“It was an enormous loss to the market,” says Tim Davies, head of sabotage and terrorism, at Canopius. “It shows you can have attacks that are mainly aimed at people but where the resultant damage is still considerable.”
In fact, the recent terrorist attacks point less to a reduction in the risk of losses than an expansion in the potential sources of loss.
As Scott Bolton, director of business development at Aon Crisis Management, puts it: “What Paris has shown us is not that the threat to your property has lessened, but rather that when you look at potential attacks there are additional impacts to think about in terms of risk transfer and mitigation.”
Perhaps most obviously, the targeting of individuals in public venues raises the potential for liabilities – with events organisers and venues, as well as hospitality sectors particularly at risk. Davies says there has already been a significant increase in interest in terrorism liability cover. Importantly, it indemnifies not just against any successful claims, but also the costs of defence.
“If something does happen in a sports stadium, for example, you could well get a class-action claim, and the costs of defending that would be huge even if the liability was not proven,” says Davies. Likewise, the lockdown of Brussels and cancellation of the Germany vs Netherlands football game in Hanover have bolstered the case for terrorism extensions to contingency insurance to protect against event cancellations.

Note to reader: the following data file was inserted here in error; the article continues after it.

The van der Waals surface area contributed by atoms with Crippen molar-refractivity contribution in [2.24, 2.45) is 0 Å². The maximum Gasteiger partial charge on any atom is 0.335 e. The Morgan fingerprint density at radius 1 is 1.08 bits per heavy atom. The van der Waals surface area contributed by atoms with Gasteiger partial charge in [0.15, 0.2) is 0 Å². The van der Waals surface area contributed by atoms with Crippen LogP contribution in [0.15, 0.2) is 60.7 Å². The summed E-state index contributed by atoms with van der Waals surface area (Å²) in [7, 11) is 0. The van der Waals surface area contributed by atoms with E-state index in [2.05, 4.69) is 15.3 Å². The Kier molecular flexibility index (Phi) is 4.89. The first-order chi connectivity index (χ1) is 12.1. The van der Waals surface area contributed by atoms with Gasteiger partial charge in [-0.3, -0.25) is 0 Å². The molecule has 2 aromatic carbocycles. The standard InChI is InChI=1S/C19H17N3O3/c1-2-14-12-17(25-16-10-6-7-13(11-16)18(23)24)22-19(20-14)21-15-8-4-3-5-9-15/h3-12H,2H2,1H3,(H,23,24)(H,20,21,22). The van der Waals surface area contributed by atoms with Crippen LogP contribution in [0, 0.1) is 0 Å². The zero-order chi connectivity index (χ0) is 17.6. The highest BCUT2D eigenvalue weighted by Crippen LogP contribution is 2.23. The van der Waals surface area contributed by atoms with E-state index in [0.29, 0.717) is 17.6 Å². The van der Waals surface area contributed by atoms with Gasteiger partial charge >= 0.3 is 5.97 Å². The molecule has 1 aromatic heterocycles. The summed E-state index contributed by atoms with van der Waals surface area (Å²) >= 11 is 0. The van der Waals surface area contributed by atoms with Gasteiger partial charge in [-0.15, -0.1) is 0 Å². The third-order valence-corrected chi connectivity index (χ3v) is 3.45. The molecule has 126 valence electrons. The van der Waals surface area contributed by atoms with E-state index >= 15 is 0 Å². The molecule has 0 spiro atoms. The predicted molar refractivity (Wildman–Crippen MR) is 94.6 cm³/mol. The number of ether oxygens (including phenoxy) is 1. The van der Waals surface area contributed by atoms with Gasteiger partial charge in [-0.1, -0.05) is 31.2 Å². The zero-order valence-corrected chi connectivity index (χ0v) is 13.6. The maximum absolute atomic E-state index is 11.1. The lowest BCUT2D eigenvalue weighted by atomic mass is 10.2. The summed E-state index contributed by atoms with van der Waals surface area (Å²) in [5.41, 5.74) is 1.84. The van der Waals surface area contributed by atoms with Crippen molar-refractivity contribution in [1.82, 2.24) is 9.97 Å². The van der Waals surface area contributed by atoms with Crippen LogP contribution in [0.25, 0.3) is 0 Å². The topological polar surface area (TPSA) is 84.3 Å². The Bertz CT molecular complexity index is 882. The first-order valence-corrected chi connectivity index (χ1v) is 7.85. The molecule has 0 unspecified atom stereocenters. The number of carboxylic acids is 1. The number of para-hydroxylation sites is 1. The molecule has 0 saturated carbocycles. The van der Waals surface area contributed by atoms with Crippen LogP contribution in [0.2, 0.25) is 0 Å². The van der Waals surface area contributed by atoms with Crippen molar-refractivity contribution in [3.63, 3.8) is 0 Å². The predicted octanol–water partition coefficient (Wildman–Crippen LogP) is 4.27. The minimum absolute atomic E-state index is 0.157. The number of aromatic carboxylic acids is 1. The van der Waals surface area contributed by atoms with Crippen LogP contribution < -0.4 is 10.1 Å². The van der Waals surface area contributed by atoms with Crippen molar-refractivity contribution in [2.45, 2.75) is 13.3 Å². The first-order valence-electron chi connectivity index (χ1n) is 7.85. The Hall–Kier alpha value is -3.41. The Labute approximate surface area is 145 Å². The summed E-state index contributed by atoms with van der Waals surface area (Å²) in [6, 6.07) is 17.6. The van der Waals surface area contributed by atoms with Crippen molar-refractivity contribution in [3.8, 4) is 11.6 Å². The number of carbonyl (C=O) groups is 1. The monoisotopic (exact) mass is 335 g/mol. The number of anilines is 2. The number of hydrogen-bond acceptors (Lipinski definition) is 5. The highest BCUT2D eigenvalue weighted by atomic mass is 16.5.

More widely, Paris and its aftermath showed the potential for significant impacts on any type of business.
First, it reinforced the message that it is no longer just high-profile businesses that are potential targets. Independent cafes and bars, as well as crowded places such as national stadiums, are potential targets – and, empirically, such businesses are
much less likely to purchase cover for terrorism.
“In France, once a business buys a property the insurance coverage for terrorism is automatically given through GAREAT. In the UK and elsewhere it’s not necessarily the case, so businesses need to plan for this eventuality and buy affirmative terrorism policies” says Todorovic.